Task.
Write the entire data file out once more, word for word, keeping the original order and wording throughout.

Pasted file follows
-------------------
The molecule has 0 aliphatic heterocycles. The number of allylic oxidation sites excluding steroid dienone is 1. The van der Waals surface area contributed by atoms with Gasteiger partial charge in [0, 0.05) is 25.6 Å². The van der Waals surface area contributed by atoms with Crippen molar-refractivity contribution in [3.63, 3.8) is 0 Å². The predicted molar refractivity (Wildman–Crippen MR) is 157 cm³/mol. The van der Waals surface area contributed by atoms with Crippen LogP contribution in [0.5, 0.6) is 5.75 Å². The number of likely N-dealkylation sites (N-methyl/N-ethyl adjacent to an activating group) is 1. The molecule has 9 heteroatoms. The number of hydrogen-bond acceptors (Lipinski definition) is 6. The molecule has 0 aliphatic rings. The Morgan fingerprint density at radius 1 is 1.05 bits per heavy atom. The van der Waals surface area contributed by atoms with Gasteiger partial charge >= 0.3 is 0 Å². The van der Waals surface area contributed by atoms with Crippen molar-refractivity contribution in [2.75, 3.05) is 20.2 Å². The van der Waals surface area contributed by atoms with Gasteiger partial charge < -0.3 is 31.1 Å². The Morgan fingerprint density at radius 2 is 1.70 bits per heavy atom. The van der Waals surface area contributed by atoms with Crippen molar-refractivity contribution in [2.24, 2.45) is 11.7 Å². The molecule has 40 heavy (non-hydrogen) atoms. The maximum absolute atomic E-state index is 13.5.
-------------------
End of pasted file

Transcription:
The molecule has 0 aliphatic heterocycles. The number of allylic oxidation sites excluding steroid dienone is 1. The van der Waals surface area contributed by atoms with Gasteiger partial charge in [0, 0.05) is 25.6 Å². The van der Waals surface area contributed by atoms with Crippen molar-refractivity contribution in [3.63, 3.8) is 0 Å². The predicted molar refractivity (Wildman–Crippen MR) is 157 cm³/mol. The van der Waals surface area contributed by atoms with Crippen LogP contribution in [0.5, 0.6) is 5.75 Å². The number of likely N-dealkylation sites (N-methyl/N-ethyl adjacent to an activating group) is 1. The molecule has 9 heteroatoms. The number of hydrogen-bond acceptors (Lipinski definition) is 6. The molecule has 0 aliphatic rings. The Morgan fingerprint density at radius 1 is 1.05 bits per heavy atom. The van der Waals surface area contributed by atoms with Gasteiger partial charge >= 0.3 is 0 Å². The van der Waals surface area contributed by atoms with Crippen molar-refractivity contribution in [2.75, 3.05) is 20.2 Å². The van der Waals surface area contributed by atoms with Gasteiger partial charge < -0.3 is 31.1 Å². The Morgan fingerprint density at radius 2 is 1.70 bits per heavy atom. The van der Waals surface area contributed by atoms with Crippen molar-refractivity contribution in [2.24, 2.45) is 11.7 Å². The molecule has 40 heavy (non-hydrogen) atoms. The maximum absolute atomic E-state index is 13.5.